mid-19th Century, they represented the diverse architectural styles
popular during the early Victorian period
. Homes in the Federal
Revival Gothic Revival and Italianate
styles were built in the most
opulent examples of their respective styles.
The Wilkeson home (built
in 1824) was designed in the Greek Revival
style, while 89 Niagara
(built about 1850) is designed in the Italianate
notable on the square was the Gothic Revival
mansion that served as
home to U.S. President Millard Fillmore
after he completed his U.S.
Presidency in 1858.
Fillmore was sensitive to Gothic Revival
architecture as he was a
follower of the architectural principles of Andrew Jackson Downing
even employing Downing to design the park mall in Washington, D.C.
Although forever associated with Fillmore, the mansion
built for James Hollister. Hollister lived in the home from 1848 to
1858 at which time Fillmore bought it. Fillmore lived there until his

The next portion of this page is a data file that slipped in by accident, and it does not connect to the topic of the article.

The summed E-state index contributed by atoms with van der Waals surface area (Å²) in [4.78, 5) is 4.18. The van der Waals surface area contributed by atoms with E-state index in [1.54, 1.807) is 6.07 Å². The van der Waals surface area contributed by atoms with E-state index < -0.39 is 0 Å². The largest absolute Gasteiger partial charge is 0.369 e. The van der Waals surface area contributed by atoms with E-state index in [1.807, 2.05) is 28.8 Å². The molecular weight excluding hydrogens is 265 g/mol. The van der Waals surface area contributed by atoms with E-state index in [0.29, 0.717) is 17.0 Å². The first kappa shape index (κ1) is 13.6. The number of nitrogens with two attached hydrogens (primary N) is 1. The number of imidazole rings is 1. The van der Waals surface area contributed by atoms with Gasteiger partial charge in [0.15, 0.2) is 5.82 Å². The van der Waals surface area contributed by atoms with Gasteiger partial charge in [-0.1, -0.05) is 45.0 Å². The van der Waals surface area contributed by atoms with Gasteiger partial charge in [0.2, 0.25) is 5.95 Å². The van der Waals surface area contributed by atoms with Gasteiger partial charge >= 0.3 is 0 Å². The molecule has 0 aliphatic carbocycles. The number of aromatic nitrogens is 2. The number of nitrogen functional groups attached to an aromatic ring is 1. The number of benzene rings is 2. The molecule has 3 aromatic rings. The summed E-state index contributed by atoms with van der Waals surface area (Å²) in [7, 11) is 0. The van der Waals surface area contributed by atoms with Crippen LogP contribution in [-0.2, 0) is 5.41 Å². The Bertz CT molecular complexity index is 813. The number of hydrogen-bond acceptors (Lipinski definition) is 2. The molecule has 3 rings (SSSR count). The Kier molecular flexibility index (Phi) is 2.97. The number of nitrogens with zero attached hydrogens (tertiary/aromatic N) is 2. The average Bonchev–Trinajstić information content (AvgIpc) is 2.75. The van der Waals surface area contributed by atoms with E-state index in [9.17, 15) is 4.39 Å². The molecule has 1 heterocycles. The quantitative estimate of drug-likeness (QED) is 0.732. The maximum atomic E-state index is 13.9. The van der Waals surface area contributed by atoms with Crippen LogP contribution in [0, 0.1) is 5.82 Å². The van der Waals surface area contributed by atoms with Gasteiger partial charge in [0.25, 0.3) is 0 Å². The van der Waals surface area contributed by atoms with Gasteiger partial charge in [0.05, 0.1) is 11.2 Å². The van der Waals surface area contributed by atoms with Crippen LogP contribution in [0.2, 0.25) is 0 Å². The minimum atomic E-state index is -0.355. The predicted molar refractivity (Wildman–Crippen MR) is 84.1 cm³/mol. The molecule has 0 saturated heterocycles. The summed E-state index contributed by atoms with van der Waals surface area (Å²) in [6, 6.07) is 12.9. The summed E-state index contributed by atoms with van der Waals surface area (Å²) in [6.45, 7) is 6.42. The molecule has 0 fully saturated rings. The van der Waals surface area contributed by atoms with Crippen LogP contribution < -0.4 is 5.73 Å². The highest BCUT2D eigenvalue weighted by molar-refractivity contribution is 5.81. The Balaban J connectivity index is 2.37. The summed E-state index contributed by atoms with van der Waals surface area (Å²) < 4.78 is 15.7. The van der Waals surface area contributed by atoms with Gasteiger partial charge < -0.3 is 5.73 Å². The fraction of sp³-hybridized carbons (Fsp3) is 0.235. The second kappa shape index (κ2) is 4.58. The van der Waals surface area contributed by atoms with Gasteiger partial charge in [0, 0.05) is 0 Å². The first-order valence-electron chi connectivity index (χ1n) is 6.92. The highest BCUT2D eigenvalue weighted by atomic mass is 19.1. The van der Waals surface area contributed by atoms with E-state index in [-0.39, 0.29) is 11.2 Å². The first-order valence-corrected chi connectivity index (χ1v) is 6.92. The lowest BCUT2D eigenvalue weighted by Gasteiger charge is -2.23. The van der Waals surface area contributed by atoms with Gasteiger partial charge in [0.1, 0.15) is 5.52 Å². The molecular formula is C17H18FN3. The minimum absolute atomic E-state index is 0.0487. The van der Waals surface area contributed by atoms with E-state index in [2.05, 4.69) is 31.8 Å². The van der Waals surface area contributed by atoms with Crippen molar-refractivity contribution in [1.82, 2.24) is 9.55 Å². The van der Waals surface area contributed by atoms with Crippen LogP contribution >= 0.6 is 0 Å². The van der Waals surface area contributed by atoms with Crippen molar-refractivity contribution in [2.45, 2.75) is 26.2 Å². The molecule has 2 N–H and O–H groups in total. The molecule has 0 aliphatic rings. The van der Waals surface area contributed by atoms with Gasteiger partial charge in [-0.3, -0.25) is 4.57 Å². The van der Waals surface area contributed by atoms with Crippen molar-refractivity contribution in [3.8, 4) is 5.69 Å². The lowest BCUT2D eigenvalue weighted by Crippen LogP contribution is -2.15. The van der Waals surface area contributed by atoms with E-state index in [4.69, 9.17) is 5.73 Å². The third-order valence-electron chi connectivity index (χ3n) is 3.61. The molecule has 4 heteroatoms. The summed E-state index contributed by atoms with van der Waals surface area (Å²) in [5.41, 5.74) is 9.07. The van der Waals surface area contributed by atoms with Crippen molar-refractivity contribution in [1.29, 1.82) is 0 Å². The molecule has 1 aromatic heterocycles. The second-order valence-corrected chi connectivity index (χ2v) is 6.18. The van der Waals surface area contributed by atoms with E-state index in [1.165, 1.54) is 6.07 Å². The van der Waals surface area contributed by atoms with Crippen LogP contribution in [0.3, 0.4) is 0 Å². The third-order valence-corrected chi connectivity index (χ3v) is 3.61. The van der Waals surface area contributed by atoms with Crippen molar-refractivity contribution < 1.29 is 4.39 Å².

death in 1874.
It is interesting to note that in 1848 when this Gothic Revival castle
at the northeast corner of Niagara Square and Delaware Avenue was
built, an earlier home was already on the site, built for Albert H.
. Rather than demolishing the house, it was moved down Niagara
Street. (Ball, Charles H. “Older Buffalo.” Buffalo News, May 18, 1921.) The house was moved to 83 Niagara Street
where it became the parsonage for the First Unitarian Church.
To the left of the Fillmore mansion was the home of Smith Salisbury,
first editor and publisher of a Buffalo newspaper and later the home
and studio of artist Lars Sellstedt
. (Burr, Kate. “Changing Town,” Buffalo Times, Nov. 12, 193_.) Both the
Fillmore and Sellstedt home were demolished for the Statler Hotel
currently on the site.
is notable that when Niagara Square began to be built with
governmental buildings, Buffalonians began to lament the demise of its
beloved residential square. One resident noted that Niagara Square was
not a “civic center,” but a “social center of brilliant entertainers
and famous houses.” (Cook, Anna Hoxsie. “When Buffalo Was Young - Long
Before It Became a Civic Center, Niagara Square Was a Social Center.”
Buffalo Evening News, February 29, 1936.)
Other famous residents of Niagara Square included Stephen G. Austin
Austin’s home on the southeast corner of Delaware Avenue and Niagara
Square stayed in the Austin family until Mrs. Truman G. Avery
of Stephen Austin moved into her new mansion on Symphony Circle in the
1890s [later demiolished for Kleinhans Music Hall